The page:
Thursday, May 26, 2016
What Was The Greatest Peter Cushing/Christopher Lee Movie? (Part Two)
Today I continue my examination of the films in which Peter Cushing and Christopher Lee appeared. We start out with.....
ISLAND OF THE BURNING DAMNED (aka NIGHT OF THE BIG HEAT)
Cushing, Lee, and director Terence Fisher are reunited in this underwhelming science-fiction tale. Like most British sci-fi flicks of the 1950s and 60s, most of the action takes place in a pub! Cushing and Lee are both "good guys" here, but they really have very little interaction with one another. Another one of their parings that does not make the most of their talents.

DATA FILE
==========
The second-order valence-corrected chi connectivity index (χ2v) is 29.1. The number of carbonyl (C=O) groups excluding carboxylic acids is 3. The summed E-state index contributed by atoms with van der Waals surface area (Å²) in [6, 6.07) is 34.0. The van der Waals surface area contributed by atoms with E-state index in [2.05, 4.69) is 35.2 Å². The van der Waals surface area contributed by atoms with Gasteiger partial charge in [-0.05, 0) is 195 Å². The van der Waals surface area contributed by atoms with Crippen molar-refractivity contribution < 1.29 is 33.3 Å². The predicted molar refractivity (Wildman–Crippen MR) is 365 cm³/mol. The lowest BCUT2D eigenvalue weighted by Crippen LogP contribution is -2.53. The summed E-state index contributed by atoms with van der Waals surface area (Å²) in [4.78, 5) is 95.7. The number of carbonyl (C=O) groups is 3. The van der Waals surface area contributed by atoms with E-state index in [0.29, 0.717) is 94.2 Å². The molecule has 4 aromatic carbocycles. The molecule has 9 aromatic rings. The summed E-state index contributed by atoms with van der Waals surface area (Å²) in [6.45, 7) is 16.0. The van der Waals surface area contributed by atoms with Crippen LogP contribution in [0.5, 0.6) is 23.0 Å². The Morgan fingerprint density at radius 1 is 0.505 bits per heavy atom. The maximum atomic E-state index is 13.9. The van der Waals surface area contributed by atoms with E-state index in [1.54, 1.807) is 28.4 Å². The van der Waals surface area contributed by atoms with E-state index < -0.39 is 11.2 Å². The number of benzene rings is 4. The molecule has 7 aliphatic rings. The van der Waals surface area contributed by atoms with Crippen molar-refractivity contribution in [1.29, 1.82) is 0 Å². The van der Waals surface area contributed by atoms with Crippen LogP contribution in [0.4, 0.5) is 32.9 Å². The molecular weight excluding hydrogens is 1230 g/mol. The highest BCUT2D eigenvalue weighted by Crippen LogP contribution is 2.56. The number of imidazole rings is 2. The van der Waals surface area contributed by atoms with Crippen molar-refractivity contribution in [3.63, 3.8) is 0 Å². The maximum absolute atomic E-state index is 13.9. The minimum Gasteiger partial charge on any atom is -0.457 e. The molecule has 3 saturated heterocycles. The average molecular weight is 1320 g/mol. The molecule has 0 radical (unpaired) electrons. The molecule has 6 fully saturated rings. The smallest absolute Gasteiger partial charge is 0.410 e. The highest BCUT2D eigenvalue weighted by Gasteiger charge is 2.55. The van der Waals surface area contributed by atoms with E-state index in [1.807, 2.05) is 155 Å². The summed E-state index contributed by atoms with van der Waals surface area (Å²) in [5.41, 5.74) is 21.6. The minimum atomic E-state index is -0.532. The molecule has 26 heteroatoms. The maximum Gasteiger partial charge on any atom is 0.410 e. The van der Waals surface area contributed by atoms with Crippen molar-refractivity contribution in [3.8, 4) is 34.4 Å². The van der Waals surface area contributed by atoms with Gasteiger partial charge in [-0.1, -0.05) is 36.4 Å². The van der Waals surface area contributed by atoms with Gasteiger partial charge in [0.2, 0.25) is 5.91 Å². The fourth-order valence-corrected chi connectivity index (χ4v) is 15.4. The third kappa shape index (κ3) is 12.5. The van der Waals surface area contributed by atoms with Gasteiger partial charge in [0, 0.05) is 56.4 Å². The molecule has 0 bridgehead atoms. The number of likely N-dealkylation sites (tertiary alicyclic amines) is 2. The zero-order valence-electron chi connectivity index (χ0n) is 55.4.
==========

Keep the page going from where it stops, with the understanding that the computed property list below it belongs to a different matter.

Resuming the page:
SCREAM AND SCREAM AGAIN
This Amicus/AIP co-production is a very good science-fiction/political conspiracy thriller, but it is now most remembered for having Vincent Price, Lee, and Cushing in the cast...and wasting that prime opportunity. Price has more of a supporting role, while Lee gets less than that, and poor Cushing is in it for about a minute before he's killed off. The three titans of terror do not all appear on-screen together at one time (Price and Lee do share some scenes at the end, but it's not enough). Why you would put these three men in the same film and not use them properly is a question that monster fans have been asking for years. I know this sounds like heresy, but maybe SCREAM AND SCREAM AGAIN would have been better served if the Terrific Trio were not in it.
ONE MORE TIME